Alun Michael: I am grateful for that reply. Tackling damage to the local environment through local crime reduction partnerships will be a key part of the responsibilities of the police and the local authorities in every part of Wales. Will my right hon. Friend press Ministers at the Home Office and in the Welsh Assembly to ensure that the new powers in the Act are used quickly and effectively to tackle that blight on so many local Welsh communities? Will he encourage the Assembly—in cases where the responsibility is the Assembly’s—to bring such powers into effect rather more quickly, so that the powers can be used by Welsh local authorities, as I know those authorities wish to do?
Mr. Hain: I could not agree more with my right hon. Friend. The powers now exist, as a result of his work. I notice, however, that the Conservatives voted against the Act on Second Reading—an astonishing fact, given that the Act is designed to tackle fly-tipping, neighbourhood disturbances, litter, nuisance alleys, fly-posting, graffiti, waste, nuisance vehicles and so on. The powers are important for local communities that are often blighted by such activity. I agree that the Assembly Government should put the measures in the legislation into effect, and empower local authorities to act, and act quickly, on behalf of local residents.

Want2Work Project

8. Julie Morgan (Cardiff, North) (Lab): What discussions he has had with the First Minister on the want to work project. [108139]
The Parliamentary Under-Secretary of State for Wales (Nick Ainger): My right hon. Friend the Secretary of State and I have regular discussions with the First Minister on a range of issues, including welfare-to-work initiatives such as Want2Work. I am pleased that the Secretary of State for Work and Pensions, my right hon. Friend the Member for Barrow and Furness (Mr. Hutton) was able to visit south Wales two weeks ago. He saw projects in Cardiff and Merthyr Tydfil that have helped economically inactive people back to work.
Julie Morgan: I thank the Minister for that reply. Does he agree that the Want2Work scheme has been judged one of the most successful voluntary welfare-to-work schemes in the world? Does that not illustrate the success of the partnership between Labour in the Assembly and Labour in Westminster, with the Assembly providing the medical and the mentoring back-up, and Westminster providing safeguarding of benefits while people who have a long history of difficulty in being employed get back to work?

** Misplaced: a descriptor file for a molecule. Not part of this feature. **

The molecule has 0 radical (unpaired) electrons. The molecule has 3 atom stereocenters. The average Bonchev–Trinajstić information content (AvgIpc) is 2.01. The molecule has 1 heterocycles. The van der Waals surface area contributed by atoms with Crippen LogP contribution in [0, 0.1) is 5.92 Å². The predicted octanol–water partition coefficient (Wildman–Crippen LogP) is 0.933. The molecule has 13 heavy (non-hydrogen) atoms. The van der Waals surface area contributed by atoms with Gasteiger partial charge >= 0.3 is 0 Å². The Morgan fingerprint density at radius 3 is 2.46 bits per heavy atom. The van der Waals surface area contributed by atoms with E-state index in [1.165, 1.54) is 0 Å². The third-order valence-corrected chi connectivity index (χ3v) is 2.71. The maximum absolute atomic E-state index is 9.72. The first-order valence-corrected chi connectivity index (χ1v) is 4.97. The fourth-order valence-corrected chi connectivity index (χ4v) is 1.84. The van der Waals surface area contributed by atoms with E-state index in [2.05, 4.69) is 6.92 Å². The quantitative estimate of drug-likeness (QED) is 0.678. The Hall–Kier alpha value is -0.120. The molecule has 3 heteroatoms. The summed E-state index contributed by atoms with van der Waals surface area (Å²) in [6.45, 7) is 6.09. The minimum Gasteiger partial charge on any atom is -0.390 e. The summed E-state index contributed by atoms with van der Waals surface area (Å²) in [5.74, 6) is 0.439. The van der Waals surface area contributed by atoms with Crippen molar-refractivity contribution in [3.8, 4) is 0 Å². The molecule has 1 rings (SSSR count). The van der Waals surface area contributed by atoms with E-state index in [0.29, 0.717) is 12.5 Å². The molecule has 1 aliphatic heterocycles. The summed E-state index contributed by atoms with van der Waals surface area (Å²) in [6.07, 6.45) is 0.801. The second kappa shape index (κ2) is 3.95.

Renewable Energy

12. Nia Griffith (Llanelli) (Lab): What discussions he has had on measures in Wales to promote renewable energy. [108143]
The Secretary of State for Wales (Mr. Peter Hain): This year’s energy review in the upcoming energy White Paper will make plain our commitment to a massive increase in the proportion of energy obtained from renewables: 20 per cent. by 2020.
Nia Griffith: I congratulate the Secretary of State on installing solar PV on his own roof. Evidence clearly shows that incentives have an enormous impact on the uptake of microgeneration by householders and that our industries are in their infancy—I have a solar panel factory in my constituency and so does my hon. Friend the Member for Wrexham (Ian Lucas). We are concerned that there should be stability in the market so that they can plan for the future. What talks has the Secretary of State had with officials from the Department of Trade and Industry to ensure that there is continuity in the form of grants available to householders for microgeneration?
Mr. Hain: My hon. Friend raises an important point, that if there is to be a roll-out to households of solar panels, PV panels and other forms of microgeneration, which I know she is enthusiastic about, continuity of grant availability is needed, so that individual householders can make a contribution to the fight against climate change and save on their bills. Where I have responsibility for these matters in Northern Ireland I have established a new fund for putting free solar panels on the roofs of homes where low-income pensioners living in social housing are on the basic state retirement pension. I hope that such innovative policies will be adopted elsewhere in the United Kingdom.
Mr. David Jones (Clwyd, West) (Con): Does the Secretary of State agree that in respect of renewable energy, the Government’s focus at Westminster and in Cardiff has been primarily on wind power, which a recent study by the Renewable Energy Foundation determined was not as effective and efficient as previously thought? Does he therefore agree that the Assembly and the Department of Trade and Industry should give far more consideration to predictable sources of generation, particularly tidal power? What assessment has the right hon. Gentleman made of the proposed lagoon in north Wales, off the coast of Kinmel bay, and of the proposal for a Severn barrage?